A Cartier High Jewelry ring made of carved coral bars and an emerald center stone with a small diamond drilled into it is what finally got me to say it out loud. But the thought had been rumbling inside my head for a whole week while I looked at 2022 high jewelry collections in Paris. A white marble pebble and diamond bib at Boucheron. Those enormous Mystery Set ruby bows and the triangular emeralds at Van Cleef & Arpels. All the rock crystal at De Beers. The Messika pieces directly inspired by Howard Carter’s 1922 King Tut discovery. “Are we in some kind of new Art Deco?” I asked. Loudly.
The timing would be right. Art Deco, Charlotte and Tim Benton write in the introduction to the excellent Art Deco 1910–1939 (Bullfinch Press), is “the name given to the ‘modern’ but not Modernist 20th-century style that came to worldwide prominence in the interwar years and left its mark on nearly every visual medium.” They describe the era as one of “dramatic technological change, social upheaval, and political and economic crises, of bewildering contrasts and apocalyptic visions.” Sound familiar?
The jewels of that period clearly mark an urge to break with the past and race toward the future. The rejection of the grandly romantic style of the Belle Epoque and Art Nouveau is clear in the strong geometric lines, the fascination with the rapid rise of the machine, and the newfound access to travel visible in materials and inspiration. Creative ambition was in the air. The application for the 1925 Exposition Internationale des Arts Décoratifs et Industriels Modernes, which gave Art Deco its name, called for jewelry pieces that expressed a “modern imagination and a real originality.” And that they did. Those jewels, and others from the time, possess what historian Clare Phillips calls (in the book noted above) a “confidence of the contemporary.” I frequently cite as an example a cuff from 1930 of rock crystal tiles and an articulated hematite border by Suzanne Belperron for Boivin. Who would dare use such humble materials in a masterpiece today? And who would be willing to make it? The mission then was to make it beautifully, and to make it new.
That call came again in 2020, as houses began, in another moment of crisis, to plan for the future. (High jewelry collections require about two years to procure stones and to make each piece by hand.) “The thing that has always struck me is how Art Deco conveyed optimism in the face of darkness,” says Céline Assimon, CEO of De Beers Jewellers. “When the designers and I sat down to discuss the 2022 High Jewelry collection, we were in strict lockdown due to the pandemic. We desperately needed color, light, and hope. The Art Deco movement was a cultural response to the First World War, manifesting renewed appetite for life and for finding joy and optimism. This seemed an apt moment to receive inspiration from that movement’s appetite for living life boldly and exploring positive futuristic shapes. So in one of the darkest times of our modern era, we chose light as a theme.”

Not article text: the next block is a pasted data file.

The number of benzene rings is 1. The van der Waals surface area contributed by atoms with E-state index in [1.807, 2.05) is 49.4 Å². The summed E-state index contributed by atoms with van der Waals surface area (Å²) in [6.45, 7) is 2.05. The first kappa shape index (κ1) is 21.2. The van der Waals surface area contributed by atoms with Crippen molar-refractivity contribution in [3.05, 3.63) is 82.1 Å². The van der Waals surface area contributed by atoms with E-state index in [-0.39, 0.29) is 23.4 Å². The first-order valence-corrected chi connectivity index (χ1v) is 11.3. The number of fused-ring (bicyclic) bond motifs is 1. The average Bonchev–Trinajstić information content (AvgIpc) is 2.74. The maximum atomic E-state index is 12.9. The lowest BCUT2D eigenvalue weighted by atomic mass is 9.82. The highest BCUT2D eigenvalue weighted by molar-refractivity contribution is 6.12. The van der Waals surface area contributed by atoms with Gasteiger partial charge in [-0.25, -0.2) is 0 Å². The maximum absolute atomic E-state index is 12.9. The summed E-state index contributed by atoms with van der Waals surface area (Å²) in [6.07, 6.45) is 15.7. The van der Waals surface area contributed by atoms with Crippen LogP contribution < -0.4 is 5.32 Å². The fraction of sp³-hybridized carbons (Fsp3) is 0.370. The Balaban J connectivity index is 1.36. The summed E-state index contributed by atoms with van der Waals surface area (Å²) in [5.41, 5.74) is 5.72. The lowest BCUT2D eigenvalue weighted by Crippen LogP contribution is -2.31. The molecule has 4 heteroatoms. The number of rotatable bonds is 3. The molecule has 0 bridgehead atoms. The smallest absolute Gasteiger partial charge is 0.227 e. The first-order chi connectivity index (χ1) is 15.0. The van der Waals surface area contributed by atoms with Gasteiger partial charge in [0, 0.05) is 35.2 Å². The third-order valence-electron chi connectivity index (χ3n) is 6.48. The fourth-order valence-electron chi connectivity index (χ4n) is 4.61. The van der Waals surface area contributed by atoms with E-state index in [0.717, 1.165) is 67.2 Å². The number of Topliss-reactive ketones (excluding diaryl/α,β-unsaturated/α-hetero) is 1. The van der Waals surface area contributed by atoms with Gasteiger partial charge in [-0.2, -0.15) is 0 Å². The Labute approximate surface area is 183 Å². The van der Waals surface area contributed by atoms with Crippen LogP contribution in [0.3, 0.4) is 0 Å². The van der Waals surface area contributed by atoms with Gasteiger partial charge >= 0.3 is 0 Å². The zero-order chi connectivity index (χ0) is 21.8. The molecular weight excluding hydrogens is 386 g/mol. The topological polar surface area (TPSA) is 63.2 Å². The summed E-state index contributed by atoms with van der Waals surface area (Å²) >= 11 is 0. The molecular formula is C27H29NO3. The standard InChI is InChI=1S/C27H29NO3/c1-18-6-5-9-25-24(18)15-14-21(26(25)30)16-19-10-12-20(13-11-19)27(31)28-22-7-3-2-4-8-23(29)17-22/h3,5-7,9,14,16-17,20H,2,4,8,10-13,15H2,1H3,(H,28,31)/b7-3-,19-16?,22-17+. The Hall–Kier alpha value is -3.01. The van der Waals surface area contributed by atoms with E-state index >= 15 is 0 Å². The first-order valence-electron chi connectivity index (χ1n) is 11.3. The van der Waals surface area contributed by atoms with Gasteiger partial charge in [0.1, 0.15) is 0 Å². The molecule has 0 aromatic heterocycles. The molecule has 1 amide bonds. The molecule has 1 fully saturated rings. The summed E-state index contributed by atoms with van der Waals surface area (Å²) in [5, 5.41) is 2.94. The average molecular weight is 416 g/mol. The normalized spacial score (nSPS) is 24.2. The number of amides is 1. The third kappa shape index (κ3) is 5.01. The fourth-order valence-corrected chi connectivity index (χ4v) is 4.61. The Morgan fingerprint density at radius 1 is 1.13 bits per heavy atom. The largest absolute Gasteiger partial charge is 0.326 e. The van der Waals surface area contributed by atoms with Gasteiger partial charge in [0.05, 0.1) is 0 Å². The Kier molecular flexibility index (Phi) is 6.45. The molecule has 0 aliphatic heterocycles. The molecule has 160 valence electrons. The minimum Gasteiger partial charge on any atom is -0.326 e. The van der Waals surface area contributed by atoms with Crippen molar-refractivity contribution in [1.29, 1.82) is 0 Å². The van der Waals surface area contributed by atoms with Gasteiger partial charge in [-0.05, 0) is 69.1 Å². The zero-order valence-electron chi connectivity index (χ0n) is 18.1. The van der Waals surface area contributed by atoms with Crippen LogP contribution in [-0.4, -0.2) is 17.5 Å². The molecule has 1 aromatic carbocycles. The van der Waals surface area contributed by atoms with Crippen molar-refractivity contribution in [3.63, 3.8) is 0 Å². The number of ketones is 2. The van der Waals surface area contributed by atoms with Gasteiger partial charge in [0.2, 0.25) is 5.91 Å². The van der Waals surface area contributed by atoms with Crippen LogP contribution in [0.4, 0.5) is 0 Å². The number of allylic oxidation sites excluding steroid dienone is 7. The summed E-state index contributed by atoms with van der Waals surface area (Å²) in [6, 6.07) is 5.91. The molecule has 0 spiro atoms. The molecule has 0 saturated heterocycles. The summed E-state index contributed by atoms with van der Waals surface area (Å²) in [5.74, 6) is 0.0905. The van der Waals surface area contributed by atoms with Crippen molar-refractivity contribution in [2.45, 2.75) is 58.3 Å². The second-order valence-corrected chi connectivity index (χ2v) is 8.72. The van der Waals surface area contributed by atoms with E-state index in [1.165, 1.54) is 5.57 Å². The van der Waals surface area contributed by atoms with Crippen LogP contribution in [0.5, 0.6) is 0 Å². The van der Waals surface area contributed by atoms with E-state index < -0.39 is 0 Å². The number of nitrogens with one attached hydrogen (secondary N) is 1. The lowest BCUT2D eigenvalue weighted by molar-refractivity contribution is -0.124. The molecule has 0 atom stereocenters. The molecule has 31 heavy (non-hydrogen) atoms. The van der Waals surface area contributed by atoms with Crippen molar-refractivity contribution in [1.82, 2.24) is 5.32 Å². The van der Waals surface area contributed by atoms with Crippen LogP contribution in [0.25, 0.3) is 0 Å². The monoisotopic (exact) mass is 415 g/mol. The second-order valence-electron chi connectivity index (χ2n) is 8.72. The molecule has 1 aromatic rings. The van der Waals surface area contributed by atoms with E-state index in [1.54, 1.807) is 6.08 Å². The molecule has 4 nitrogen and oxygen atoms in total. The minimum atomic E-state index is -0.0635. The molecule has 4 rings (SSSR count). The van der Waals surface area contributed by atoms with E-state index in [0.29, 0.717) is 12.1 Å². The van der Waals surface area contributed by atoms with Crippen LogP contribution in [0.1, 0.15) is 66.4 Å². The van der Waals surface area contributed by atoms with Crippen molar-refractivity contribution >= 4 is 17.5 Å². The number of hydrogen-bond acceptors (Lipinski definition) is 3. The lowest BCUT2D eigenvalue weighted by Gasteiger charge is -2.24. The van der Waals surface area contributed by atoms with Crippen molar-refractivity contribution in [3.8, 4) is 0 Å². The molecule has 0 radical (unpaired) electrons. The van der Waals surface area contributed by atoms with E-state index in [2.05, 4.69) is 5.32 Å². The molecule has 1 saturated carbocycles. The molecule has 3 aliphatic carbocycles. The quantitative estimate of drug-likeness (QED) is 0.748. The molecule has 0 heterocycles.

The result was a collection that pushed the 135-year-old maison into its next era: large black aluminum necklaces, daring use of rock crystal and diamonds. And even for those houses that were participants in the birth of Art Deco, the principles of the movement proved once again vital. At the 1925 exhibition in Paris, Van Cleef & Arpels’s Roses bracelet won the grand prize. “It was a period of high creativity,” says Nicolas Bos, Van Cleef’s CEO and president. “Our pieces from that period are significant for Van Cleef & Arpels’s style and imagination. The Mystery Set technique was patented in 1933, and a whole chapter of our collection, Legends of Diamonds, is dedicated to it. The Chevron and Atours creations, from Chapter 1 of Legends of Diamonds, are inspired by Art Deco symmetry and geometrical standards. The era will always remain a source of inspiration for our maison.”
Art Deco does indeed, as they say, have legs. Lee Siegelson, a third generation vintage jewelry dealer who has held some of the masterpieces of the era in his hands, is consistently struck by the allure the period holds for collectors. “It’s daring,” Siegelson says, “and so different from what came before. People still speak of the modernity of Art Deco. It is of the past but feels new. And it’s from a time when people, especially women, were looking to get out and wear things and show independence. That doesn’t feel so different from today. We were all locked up, and people are looking again to declare their style and their design sense. They want to be part of the movement. This level of jewelry lets them do that.”
In the top image: Giorgio Armani bolero ($8,300), skirt, and pumps ($1,295); Wolford tights ($46); Stephen Russell earrings ($25,000) and Sautoir; De Beers necklaces; Belperron cuff ($225,000) and ring ($67,500)
Hair by Jerome Cultrera for Living Proof at l’Atelier NYC. Makeup by Linda Gradin for Chanel Beauty at l’Atelier NYC. Nails by Rita Remark for Essie. Tailoring by Susan Balcunas at Lars Nord. Model: Regitze Christensen at the Society Management. Casting by Alicia Bridgewater at Castingbya.com. Shot on location at One Wall Street.
This story appears in the December 2022/January 2023 issue of Town & Country. SUBSCRIBE NOW.
Editor In Chief
Editor-in-Chief Stellene Volandes is a jewelry expert, and the author of Jeweler: Masters and Mavericks of Modern Design (Rizzoli).